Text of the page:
And so to be able to provide non-clinical prescriptions and non-clinical referrals can help people get out into their communities, engage with others and begin to thrive through not only creativity, but through social activities. Social prescribing systems include referrals to volunteering opportunities, opportunities for being in nature. So social prescribing recognizes all sorts of things that can help us to thrive and can help us to avoid having to step into higher level and riskier interventions, like medications.
Christopher Bailey: I would supplement that by giving a specific example. There was a small program that came out of the UK called "Music for Moms." And in a nutshell, it was using music to help young mothers who may have fallen into postpartum depression. And the evidence of its efficacy was strong enough that Denmark and Romania, through WHO, our Copenhagen office in Europe, started national pilots. And now, Italy has joined on board, the EU is looking at it. And if the numbers are as optimistic as we think they may be, it will become policy across the continent and beyond. So part of WHO's role in that is to help bridge that research and practice gap with policy so that when promising techniques or efforts are identified, we can bring it to the attention of member states and have it benefit the most number of people possible.
Nicci Brown: And I can only imagine that the pandemic brought a lot of this to a head. A lot of these mechanisms that we use to thrive were denied to people.
Christopher Bailey: For me, when much of the world, literally, found itself in isolation, in lockdown, there was a real danger of loneliness, of alienation, of aggravating existing issues that may have been percolating in the background, which would come to a head in a situation like that. And where do the arts and expression come into it? I always go back to this quote from Carl Jung, the Swiss psychologist, who said, "Loneliness is not the absence of people. Loneliness is the inability to express what matters to you most." And to me, that's where the complementary efforts of the arts in health care, and public health as well, can be so helpful.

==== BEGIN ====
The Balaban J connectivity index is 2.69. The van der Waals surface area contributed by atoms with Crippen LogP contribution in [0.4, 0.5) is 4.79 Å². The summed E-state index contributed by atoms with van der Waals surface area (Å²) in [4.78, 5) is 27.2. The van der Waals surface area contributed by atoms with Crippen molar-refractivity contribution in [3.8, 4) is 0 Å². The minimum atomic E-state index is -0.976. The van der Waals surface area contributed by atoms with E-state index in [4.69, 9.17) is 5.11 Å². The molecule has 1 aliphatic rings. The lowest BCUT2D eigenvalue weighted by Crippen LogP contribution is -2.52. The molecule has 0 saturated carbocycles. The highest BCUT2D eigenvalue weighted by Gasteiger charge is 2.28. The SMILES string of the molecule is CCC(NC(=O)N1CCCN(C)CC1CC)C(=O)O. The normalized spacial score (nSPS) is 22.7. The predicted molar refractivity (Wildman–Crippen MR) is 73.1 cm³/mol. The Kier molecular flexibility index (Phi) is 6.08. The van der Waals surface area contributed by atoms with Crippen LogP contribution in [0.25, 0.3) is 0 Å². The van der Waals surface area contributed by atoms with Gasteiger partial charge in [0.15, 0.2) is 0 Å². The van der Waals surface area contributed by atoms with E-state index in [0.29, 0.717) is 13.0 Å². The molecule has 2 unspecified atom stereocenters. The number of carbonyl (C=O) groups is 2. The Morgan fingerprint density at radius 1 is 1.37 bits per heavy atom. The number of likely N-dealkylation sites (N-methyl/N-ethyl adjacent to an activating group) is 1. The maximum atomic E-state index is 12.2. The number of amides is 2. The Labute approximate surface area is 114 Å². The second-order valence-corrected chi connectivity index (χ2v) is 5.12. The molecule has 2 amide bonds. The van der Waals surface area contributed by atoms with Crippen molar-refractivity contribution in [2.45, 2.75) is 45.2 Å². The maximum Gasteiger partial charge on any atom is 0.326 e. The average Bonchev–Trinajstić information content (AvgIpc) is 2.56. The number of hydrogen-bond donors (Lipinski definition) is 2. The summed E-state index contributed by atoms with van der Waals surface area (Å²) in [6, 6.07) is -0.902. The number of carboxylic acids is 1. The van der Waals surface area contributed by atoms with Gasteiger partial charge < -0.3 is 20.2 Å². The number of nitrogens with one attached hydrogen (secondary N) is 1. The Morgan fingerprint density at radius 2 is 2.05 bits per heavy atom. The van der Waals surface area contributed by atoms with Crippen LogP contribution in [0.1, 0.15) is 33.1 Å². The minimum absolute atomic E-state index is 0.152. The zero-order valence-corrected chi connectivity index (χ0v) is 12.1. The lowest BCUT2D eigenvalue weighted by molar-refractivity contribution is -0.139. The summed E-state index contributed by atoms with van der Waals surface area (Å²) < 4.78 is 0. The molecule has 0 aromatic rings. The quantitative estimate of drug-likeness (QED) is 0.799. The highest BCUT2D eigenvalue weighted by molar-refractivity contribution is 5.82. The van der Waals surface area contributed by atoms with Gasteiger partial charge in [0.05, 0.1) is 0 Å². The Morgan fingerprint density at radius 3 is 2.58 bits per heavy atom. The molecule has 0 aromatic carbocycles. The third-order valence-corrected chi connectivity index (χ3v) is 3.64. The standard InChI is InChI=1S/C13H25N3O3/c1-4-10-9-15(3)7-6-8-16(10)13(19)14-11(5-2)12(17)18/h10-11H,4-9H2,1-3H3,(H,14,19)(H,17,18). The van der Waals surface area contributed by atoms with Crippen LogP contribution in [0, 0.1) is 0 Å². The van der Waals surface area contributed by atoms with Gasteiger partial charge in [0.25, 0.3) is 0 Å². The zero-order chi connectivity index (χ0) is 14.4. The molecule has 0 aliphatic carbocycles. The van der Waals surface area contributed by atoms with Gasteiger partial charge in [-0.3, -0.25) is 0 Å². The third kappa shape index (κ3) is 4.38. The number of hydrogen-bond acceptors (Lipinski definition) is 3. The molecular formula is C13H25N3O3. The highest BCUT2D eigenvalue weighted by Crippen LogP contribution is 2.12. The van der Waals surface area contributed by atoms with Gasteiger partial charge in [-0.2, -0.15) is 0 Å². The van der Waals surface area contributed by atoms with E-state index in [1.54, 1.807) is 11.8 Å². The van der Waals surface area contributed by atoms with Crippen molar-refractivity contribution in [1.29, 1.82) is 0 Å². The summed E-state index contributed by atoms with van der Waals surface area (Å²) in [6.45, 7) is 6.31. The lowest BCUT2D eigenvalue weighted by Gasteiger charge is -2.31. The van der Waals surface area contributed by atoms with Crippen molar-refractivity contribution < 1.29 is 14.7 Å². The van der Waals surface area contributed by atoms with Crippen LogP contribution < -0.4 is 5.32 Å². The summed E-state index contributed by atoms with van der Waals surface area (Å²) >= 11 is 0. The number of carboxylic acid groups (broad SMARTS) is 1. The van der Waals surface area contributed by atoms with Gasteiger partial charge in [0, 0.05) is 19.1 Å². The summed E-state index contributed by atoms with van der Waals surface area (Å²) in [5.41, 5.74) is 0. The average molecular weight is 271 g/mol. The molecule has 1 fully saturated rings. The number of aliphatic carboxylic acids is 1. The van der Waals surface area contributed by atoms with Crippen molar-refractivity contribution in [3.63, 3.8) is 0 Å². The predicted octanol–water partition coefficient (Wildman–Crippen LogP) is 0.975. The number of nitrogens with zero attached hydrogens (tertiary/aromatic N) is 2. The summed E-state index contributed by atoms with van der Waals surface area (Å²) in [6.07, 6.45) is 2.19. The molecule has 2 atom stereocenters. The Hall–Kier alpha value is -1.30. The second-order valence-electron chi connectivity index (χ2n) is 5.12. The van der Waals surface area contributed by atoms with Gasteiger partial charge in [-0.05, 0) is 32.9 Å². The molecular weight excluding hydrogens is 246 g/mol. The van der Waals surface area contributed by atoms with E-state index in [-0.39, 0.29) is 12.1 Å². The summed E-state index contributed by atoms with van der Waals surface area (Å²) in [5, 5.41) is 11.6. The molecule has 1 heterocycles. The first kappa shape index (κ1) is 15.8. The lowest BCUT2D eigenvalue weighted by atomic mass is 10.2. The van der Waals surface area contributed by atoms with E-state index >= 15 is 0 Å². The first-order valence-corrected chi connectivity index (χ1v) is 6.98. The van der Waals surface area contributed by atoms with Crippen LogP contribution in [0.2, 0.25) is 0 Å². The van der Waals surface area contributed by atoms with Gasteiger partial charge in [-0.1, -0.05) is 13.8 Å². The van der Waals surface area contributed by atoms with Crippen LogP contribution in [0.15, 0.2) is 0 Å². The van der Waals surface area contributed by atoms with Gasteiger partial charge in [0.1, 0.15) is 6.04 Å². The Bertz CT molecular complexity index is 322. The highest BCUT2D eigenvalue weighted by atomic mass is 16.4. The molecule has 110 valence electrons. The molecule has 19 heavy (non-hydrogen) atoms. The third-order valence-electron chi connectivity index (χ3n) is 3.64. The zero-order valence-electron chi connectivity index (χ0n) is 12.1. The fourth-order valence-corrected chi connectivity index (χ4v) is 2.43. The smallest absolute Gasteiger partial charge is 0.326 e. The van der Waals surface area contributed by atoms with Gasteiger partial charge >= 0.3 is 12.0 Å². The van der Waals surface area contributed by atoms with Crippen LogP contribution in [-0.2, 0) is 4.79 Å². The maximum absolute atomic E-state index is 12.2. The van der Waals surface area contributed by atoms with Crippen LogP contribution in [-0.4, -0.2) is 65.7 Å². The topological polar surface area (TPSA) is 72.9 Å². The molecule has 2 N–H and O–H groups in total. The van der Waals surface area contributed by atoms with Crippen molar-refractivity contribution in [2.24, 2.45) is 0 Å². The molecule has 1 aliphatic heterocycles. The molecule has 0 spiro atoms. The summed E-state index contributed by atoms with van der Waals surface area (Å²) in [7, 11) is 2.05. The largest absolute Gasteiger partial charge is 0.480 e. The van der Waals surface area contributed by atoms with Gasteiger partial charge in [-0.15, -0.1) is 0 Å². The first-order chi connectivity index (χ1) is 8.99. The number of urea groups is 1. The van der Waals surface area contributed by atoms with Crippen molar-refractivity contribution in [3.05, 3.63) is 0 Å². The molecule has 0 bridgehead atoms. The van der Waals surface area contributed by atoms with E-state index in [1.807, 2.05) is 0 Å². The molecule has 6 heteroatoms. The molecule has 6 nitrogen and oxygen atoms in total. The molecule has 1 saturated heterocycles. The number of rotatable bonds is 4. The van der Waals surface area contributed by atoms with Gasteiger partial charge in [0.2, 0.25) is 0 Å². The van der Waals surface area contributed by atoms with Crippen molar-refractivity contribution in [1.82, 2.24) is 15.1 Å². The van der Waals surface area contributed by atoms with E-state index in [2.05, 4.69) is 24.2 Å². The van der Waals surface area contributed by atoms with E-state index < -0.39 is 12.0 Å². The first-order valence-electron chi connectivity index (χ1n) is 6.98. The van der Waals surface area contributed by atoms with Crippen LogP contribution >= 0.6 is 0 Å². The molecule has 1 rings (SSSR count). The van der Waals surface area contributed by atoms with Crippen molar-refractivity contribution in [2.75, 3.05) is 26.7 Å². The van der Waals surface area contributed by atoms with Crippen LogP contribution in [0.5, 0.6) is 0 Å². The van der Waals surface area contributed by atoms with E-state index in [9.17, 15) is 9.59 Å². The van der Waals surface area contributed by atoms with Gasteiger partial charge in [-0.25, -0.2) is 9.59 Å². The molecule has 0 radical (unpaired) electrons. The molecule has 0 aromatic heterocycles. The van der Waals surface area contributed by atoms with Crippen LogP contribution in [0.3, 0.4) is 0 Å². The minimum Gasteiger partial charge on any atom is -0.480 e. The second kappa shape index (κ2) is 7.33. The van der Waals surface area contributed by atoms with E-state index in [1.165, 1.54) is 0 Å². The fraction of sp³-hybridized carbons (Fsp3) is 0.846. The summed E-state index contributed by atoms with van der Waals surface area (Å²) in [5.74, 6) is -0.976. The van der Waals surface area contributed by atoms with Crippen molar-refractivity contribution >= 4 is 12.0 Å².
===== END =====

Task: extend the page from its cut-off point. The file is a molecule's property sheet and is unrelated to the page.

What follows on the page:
Because when you think about it, what does a doctor do with a patient? The doctor asks the question, "What's the matter with you?" An artist will ask, "What matters to you?" And that's where Jill was talking about the difference between coming in with an illness that gets treated and yet, that person still may not thrive. It's not enough just to live longer without illness. That life has to be worth living, with moments of joy and the capacity to build your skills, and to create and participate in community. That's what being a human being is about. It's not just the absence of disease.
Nicci Brown: So, what does it say about us that we need to encourage people to dance and sing and learn a new skill or take a walk? Are our societal frameworks sick? If we actually have to push in this area, how do we get to this point?
Christopher Bailey: Oh, in a word, yes. I mean, this was something human beings did naturally and organically for millennia. And I think we saw it beginning in the industrial revolution with the commodification of not just the outputs of our labor, but the people themselves. We saw the breakdown of the family. We saw the breakdown of the intergenerational connections to family. And the loss of musical and dance traditions. And that over-commodification of the arts, where we become passive consumers of an expert doing something rather than we ourselves practicing it, has had a terrible effect on our health and our sense of community.
Jill Sonke: Yeah. I think in the United States, in addition to the over-commodification, we've had an over-professionalization. If, when we're young, we don't feel like we're good at an art, we feel like we should leave it alone because others are good at it. We judge ourselves. And I think that hierarchical nature of the arts in our culture contributes to the ways in which we let go of those health resources. I think we see children being creative because it feels good. It's a way of playing. It's a way of expressing. And one of the things that feels important to me around social prescribing is the recognition that not only do we put down the arts because of the ways in which we judge ourselves, and feel that we do or don't belong, but there are barriers to arts participation, both formal and informal, that can be addressed through social prescribing.
I think social prescribing systems can heighten the recognition among the general public of the health benefits of the arts in ways that can help us reach to them as we saw in the pandemic, we saw at unprecedented levels, people reaching to the arts. Research conducted by our partners at University College London showed that during lockdown, 21% of people engaged in the arts and creativity more than they had prior to lockdown. So people were reaching with that deep knowing that the arts are good for our health. And in the United States in particular, there are tremendous barriers to arts participation -- financial, geographic. We know there's a social gradient in who participates in the arts.
And I'm hopeful that social prescribing systems can help reduce some of those barriers by creating systems that will make pathways toward participation in the arts.
Nicci Brown: Well, let's talk a little bit more about what is happening here in the United States, as far as interest from physicians and others providing their patients with social prescriptions.